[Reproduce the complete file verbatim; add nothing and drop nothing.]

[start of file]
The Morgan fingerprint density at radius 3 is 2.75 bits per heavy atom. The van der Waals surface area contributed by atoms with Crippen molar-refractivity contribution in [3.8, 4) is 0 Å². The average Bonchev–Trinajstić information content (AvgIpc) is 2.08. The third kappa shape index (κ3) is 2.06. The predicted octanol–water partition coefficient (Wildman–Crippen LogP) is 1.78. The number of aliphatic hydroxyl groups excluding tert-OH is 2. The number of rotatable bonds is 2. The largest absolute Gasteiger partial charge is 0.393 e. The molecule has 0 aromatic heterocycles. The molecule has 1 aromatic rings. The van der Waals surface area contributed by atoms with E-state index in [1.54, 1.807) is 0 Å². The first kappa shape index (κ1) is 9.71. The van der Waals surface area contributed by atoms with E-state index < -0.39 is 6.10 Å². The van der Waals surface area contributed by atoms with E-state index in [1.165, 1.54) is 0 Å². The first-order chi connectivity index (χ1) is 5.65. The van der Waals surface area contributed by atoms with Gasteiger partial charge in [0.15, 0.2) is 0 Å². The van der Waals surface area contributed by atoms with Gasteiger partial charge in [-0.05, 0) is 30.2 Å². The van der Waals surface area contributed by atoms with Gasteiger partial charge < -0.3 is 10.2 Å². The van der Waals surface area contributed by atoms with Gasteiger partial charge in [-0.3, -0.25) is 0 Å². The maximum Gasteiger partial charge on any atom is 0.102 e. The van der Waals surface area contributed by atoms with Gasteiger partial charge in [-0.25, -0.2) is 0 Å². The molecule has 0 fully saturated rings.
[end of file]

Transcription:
The Morgan fingerprint density at radius 3 is 2.75 bits per heavy atom. The van der Waals surface area contributed by atoms with Crippen molar-refractivity contribution in [3.8, 4) is 0 Å². The average Bonchev–Trinajstić information content (AvgIpc) is 2.08. The third kappa shape index (κ3) is 2.06. The predicted octanol–water partition coefficient (Wildman–Crippen LogP) is 1.78. The number of aliphatic hydroxyl groups excluding tert-OH is 2. The number of rotatable bonds is 2. The largest absolute Gasteiger partial charge is 0.393 e. The molecule has 0 aromatic heterocycles. The molecule has 1 aromatic rings. The van der Waals surface area contributed by atoms with E-state index in [1.54, 1.807) is 0 Å². The first kappa shape index (κ1) is 9.71. The van der Waals surface area contributed by atoms with E-state index < -0.39 is 6.10 Å². The van der Waals surface area contributed by atoms with E-state index in [1.165, 1.54) is 0 Å². The first-order chi connectivity index (χ1) is 5.65. The van der Waals surface area contributed by atoms with Gasteiger partial charge in [0.15, 0.2) is 0 Å². The van der Waals surface area contributed by atoms with Gasteiger partial charge in [-0.05, 0) is 30.2 Å². The van der Waals surface area contributed by atoms with Gasteiger partial charge < -0.3 is 10.2 Å². The van der Waals surface area contributed by atoms with Gasteiger partial charge in [-0.3, -0.25) is 0 Å². The maximum Gasteiger partial charge on any atom is 0.102 e. The van der Waals surface area contributed by atoms with Gasteiger partial charge in [-0.25, -0.2) is 0 Å². The molecule has 0 fully saturated rings.